If the legacy monster is OpenVMS, then it actually saves your company money ... best clustering, best security for the money, and total cost of ownership will shine because uptime is measured in years. It's unhackable, so you don't need to spend most of your time patching and rebooting with the patch of the day like on Windows/Linux boxes. VMS is one legacy operating system that actually saves your company money over all other IT solutions.
The Legacy-Portal Connection
We don't think companies have to ditch their legacy systems, but as you addressed in your March 31 update, companies need to find new ways to make these systems better serve their employees, partners, or customers. We see many companies unable or unwilling to move away from legacy systems that are now making great strides in leveraging these systems and growing productivity. One of the main ways they are doing this is by extracting functions and data from the legacy system and rolling them into new applications delivered to the entire business via a corporate portal.
Here are two examples:
Customer Marketing, Plumtree Software
Let's be a bit more definitive of the term "Legacy." If you mean systems that are developed once, only maintained when imminent death requires it, and an "if it ain't broke, don't fix it" attitude pervades the organization, then the issue of a legacy system is only a symptom, not the problem. The problem is IT management that takes a reactive stance instead of a proactive one. Waiting for the user community to ask for things before they change them is a sure way to paint yourself into the corner of expensive, inflexible, antiquated systems. At some point down the road when budgets get tight and managers look at the cost of feeding their "monster in the basement," then it's too late. Instead, IT management must be proactive, always looking for incremental ways to keep their systems (at least within view of) current with technology and practices. This same reactive mentality protects turf and responds to design issues with answers like, "Give them what they ask for, not what they need. If you know the solution is not right but they didn't ask for it, give them the bad/incomplete solution and maybe next time they will know better." I actually had an IT manager tell me this when I made the "mistake" of trying to give them what they really wanted instead of what they described in a request because they didn't know other alternatives existed. That same company spent tons of money on hardware but ignored software innovation because what was out there worked fine already. It ain't broke, so don't fix it.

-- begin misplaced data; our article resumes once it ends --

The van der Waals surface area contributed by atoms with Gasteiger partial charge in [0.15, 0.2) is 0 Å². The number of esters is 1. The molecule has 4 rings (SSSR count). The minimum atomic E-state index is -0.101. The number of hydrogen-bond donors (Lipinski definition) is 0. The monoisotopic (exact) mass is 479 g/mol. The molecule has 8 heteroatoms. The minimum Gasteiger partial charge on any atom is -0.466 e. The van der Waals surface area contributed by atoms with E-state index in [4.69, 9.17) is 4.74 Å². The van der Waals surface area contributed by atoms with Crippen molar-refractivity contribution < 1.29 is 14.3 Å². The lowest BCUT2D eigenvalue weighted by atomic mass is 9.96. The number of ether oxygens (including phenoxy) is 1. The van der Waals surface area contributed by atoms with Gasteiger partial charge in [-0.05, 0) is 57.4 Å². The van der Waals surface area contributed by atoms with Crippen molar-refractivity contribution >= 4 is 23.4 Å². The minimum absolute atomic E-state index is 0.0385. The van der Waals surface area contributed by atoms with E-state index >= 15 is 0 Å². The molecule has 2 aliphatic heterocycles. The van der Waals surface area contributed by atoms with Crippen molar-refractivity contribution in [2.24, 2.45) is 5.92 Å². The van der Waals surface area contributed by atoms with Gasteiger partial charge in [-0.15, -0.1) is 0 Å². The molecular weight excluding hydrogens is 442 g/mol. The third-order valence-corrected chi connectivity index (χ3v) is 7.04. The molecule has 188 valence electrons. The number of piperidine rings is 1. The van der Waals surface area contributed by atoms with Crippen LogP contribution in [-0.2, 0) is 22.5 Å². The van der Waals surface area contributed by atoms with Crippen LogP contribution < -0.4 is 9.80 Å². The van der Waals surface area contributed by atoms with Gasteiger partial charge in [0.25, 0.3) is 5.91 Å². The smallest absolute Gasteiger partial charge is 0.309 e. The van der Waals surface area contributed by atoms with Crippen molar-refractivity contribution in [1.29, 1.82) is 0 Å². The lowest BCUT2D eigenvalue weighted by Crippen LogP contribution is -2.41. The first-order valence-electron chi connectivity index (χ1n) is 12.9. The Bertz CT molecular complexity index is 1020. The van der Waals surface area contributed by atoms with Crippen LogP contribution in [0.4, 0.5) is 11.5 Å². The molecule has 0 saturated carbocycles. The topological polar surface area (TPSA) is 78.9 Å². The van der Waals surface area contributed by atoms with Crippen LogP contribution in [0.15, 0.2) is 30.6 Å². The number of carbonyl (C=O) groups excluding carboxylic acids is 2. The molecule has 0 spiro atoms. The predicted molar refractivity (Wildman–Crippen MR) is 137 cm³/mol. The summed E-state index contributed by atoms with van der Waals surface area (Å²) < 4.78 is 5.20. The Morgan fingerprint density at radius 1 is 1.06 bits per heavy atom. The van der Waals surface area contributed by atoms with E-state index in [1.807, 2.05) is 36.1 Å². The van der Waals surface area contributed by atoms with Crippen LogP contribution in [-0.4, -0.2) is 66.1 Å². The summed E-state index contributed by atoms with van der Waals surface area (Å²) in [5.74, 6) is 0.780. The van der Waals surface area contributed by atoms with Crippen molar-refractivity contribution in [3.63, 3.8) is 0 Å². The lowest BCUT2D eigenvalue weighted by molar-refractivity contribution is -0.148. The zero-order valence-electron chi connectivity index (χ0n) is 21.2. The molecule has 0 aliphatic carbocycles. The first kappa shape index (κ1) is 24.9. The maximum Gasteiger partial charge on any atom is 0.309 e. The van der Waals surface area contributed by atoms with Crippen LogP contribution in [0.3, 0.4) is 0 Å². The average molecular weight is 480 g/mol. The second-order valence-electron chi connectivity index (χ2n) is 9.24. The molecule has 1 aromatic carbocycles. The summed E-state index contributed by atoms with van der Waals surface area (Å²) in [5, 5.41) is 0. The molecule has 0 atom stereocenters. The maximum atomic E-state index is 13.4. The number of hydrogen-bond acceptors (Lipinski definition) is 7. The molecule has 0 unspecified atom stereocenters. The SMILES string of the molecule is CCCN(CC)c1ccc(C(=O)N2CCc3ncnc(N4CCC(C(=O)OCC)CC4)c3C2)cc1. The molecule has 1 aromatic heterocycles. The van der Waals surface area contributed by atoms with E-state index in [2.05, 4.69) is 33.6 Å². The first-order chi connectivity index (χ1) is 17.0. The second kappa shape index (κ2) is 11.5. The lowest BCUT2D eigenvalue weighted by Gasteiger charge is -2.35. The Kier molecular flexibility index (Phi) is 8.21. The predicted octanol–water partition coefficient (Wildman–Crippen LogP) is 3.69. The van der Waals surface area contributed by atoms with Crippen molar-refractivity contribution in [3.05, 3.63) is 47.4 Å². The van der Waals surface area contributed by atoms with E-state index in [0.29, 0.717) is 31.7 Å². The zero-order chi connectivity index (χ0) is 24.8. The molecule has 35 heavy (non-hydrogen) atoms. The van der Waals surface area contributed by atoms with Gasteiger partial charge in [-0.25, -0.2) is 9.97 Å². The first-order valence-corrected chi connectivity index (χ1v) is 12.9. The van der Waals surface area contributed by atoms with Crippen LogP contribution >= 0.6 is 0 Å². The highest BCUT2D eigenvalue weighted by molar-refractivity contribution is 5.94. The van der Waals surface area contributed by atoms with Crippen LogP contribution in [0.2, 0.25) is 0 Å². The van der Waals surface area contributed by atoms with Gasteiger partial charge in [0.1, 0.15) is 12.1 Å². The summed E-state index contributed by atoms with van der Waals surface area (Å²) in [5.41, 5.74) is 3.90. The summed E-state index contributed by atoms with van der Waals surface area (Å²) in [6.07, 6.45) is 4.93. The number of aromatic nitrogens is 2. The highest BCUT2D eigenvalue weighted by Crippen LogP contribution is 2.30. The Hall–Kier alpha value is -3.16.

It worked fine because that's all IT let the user community think it could have. If IT managers have a proactive approach, they present ideas to their users and suggest ways to implement them. I'm not talking about investing gazillions in new technology, but there are frequently relatively small solutions that can pay large dividends. For example, I recently found a clerk digging through papers for more than eight hours to accumulate data for a report she needed to create. The same data was already on the system but not easy for her to retrieve. What's worse, she repeated this task several times a month. A few hours of programming time solved the problem. She didn't ask for it, but the need was apparent. We were proactive in suggesting a solution. The improvement in her productivity more than paid for the IT resources to solve the problem.
Therefore, I suggest that it's the term "Legacy"--not outdated systems but outdated management--that needs to be replaced.
Senior Programmer/Analyst, Julius Blum